Why programming is taught

I’d like to make a distinction here; there is the problem that needs to be solved, and there are problems related to programming the solution to the problem. Software engineers should be able to solve the first; meaning they should be able to analyze the problem, define how it will be solved, identify the user requirements of the software, identify the software components, and make a detailed description of what to do programmatically, while computer programmers should be able to solve the second; meaning that once they have the “manuscript” of the solution, they should be able to address any problems that arise during programming, what classes are needed, code optimization, testing, …etc. There’s a debate among many of the TAs I know about whether or not the first should do the job of the second, but I think there is an agreement -forced by the market- that the second “must” be able to do the job of the first. That’s where the real problem is; how is the student supposed to know how to program if he doesn’t realize programming is a tool to solve a problem and he must first figure out how to solve the problem?

An interesting study conducted by Dr. Saeed Dehnadi and Prof. Richard Bornat from the school of computing, Middlesex University; which was titled “A cognitive study of early learning of programming”, argues that there are two distinct groups of students when it comes to the ability to learn programming skills: those who can, and those who cannot. The focus of the solution to this problem has been always on the teaching side: changing the language, using an IDE…etc. this will evidently lead to no progress, since the problem (from their perspective) lies in the learning capability, how to measure it, and I can add how to enhance it. I made a quick review of some programming course pages on the web (check below) and found an interesting point: these courses DO NOT teach a specific programming language, they just pave the way to that by focusing on principles and concepts of programming. The problem with our way of teaching is that we think it’s cool to hit it off and jump start the students into the completely different and mystic world of coding, thinking that their excitement about it is a good thing. They end up being so confused about what it is exactly that they’re supposed to do with all these for loops and if-else conditions. When I ask the students in my sections whether they can trace what a code does, they seem perplexed and unwilling to even try; to them, those who write the algorithm are super humans.

I conclude with excerpts from two of the sites I checked…


List and Explain the five steps in the Programming Process:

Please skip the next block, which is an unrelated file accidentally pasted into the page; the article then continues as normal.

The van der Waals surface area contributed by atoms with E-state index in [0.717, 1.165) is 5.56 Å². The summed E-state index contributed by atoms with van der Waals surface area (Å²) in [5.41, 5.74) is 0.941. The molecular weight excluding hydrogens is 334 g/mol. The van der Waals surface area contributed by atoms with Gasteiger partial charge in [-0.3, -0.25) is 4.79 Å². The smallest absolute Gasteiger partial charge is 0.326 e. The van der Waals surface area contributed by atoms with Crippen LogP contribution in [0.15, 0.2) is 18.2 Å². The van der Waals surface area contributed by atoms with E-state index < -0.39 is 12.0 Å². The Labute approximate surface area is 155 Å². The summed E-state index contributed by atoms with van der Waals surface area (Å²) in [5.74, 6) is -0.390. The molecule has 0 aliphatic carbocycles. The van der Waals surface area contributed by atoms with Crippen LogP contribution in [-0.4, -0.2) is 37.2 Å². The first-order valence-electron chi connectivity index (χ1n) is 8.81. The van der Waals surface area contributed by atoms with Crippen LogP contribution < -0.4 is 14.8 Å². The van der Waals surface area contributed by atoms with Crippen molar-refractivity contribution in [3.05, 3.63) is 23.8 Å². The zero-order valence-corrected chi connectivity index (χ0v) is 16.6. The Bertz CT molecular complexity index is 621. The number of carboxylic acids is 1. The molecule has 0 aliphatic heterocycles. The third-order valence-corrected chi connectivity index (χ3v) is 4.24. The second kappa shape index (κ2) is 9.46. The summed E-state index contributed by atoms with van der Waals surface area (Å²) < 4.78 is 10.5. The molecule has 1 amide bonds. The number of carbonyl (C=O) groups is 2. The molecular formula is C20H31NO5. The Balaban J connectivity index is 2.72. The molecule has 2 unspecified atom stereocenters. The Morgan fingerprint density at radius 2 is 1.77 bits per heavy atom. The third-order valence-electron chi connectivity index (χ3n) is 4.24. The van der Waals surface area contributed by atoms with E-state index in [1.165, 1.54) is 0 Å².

There is a basic flow for computers as well as in programming. All programming commands can be mapped to this basic flow: BASIC FLOW OF COMPUTERS = INPUT, PROCESS, OUTPUT.
To be effective in anything, you really need a Process. The programming process can and should be used for any programming language that you use. The five steps in the programming process are:

  1. Define the Problem – discuss problem with the users of a system and the systems analyst to determine the necessary input, processing, and output
  2. Design the Solution – design an algorithm and represent the logic using a Flowcharts or Pseudocode
  3. Write the Program – express the solution in a programming language
  4. Test and Debug the Program. Insure that the program works as planned (Use an Interpreter or Compiler
  5. Document Throughout – provide material that supports the design, development, and testing of the program.


From http://avconline.avc.edu/rhoffman/Programming.html


Introduction to Programming
Objectives
By the end of this reading you should know the following:
Expain in simple terms what computer programming is.
Understand why there are programming languages.
Understand the terms high-level language and low-level language.
Understand the difference between compiled and interpreted programming languages.


From http://revolution.byu.edu/programmingconcepts/programmingIntro.php

Guide to Establishing Good Correspondence With International Professors and Institutes November 16, 2007

Posted by mervatabuelkheir in Research.
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In this second installment, I’ll talk about what a researcher should do and in what order to establish a correspondence with an international professor or institute. The process is not greatly different if you’re pursuing a Master or a PhD degree, when there are differences, I’ll try to highlight them.

First of all, this is an extensive process that can give you a smash hit from the start or can go on and on for some time, so the key to complete it successfully and reach the goal is to be patient, dedicated, and appreciative (I’ll get to the appreciative part later). The following steps pretty much summarize what’s to be done:

1. Identify the countries in which your research is strongly established (for example: East Asian countries are strong in hardware-oriented research, robotics, AI, …, while European Countries have a strong base for applicable research, business-oriented research, …)